Chelsea Banks: "I feel as though too many women spend too much time in the mirror today, more than ever. I blame social media. Even for myself. I don't feel like just a regular face with powder and eyeliner is enough. Now, we must contour and highlight, do our eyebrows (which I still haven't mastered), oh and dont forget about that perfect cat eye girl. Its too much. Before, girls were poppin just from eyeliner and eye shadow, but now? That's not enough."

I related so much to Chelsea Banks response because I got so accustomed to seeing all of these pretty women on social media platforms that just looked so flawless all the time that it made me want to be "beat" all the time. Me working in the beauty industry only magnified that as well. Before I would be so free to just walking out of the house without any makeup on but once I became more involved in social media and working in cosmetics I felt like I couldn't leave the house without at least filling in my eyebrows, throwing a little concealer on and a lip product. I couldn't even take a picture without any makeup on because I got so use to what I looked like with it on that I didn't appreciate the girl underneath. Social media has made that the reality of so many women and even men with this generation. We feel the constant need to be perfect all the time and it leads to depression, low self esteem, jealousy and so many other negative things.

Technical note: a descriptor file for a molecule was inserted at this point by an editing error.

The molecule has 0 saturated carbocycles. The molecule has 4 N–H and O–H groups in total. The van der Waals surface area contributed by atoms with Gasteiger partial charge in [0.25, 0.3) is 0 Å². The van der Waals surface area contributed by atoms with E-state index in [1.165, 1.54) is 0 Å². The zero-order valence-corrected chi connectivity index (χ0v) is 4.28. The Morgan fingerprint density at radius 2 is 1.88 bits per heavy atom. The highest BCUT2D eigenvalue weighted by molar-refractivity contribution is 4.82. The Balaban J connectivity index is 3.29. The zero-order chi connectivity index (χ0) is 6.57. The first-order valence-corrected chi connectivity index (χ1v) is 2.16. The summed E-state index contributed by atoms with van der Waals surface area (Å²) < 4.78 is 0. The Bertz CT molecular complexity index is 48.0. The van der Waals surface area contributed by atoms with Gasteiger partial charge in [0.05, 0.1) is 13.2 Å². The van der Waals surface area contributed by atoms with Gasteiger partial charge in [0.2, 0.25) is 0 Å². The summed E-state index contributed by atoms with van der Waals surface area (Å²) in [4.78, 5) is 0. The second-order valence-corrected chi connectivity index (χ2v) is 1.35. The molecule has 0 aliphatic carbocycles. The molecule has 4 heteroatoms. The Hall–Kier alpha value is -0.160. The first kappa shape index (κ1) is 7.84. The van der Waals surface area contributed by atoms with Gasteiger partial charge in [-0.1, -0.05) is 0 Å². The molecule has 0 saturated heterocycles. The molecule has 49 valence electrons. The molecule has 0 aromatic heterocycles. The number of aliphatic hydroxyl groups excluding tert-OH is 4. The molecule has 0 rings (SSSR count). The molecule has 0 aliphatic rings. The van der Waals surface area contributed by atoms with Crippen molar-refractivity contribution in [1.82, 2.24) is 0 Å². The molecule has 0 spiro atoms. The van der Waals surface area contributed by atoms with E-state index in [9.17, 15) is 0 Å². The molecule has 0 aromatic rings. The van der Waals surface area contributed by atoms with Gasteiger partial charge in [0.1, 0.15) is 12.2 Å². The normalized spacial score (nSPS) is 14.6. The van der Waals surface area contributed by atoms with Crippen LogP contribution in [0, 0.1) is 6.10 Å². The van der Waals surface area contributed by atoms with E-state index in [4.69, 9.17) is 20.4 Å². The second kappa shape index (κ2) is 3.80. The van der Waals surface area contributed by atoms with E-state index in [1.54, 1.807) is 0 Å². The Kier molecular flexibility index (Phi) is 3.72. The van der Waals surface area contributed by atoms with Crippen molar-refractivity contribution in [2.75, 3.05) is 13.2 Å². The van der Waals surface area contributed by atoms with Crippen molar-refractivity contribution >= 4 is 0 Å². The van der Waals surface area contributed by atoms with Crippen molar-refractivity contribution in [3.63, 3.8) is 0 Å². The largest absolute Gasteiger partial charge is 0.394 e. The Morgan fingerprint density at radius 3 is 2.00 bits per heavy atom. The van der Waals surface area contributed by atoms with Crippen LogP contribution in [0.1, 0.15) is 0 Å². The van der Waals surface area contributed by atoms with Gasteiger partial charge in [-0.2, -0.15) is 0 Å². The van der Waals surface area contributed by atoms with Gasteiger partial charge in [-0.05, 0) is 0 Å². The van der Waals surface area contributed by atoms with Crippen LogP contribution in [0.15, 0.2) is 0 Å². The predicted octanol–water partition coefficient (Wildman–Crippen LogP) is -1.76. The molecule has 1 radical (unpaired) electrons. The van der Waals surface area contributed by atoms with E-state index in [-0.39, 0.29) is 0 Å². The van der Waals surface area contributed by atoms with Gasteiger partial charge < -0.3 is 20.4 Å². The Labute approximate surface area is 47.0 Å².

Has social media made you feel the need to compare yourself to other people?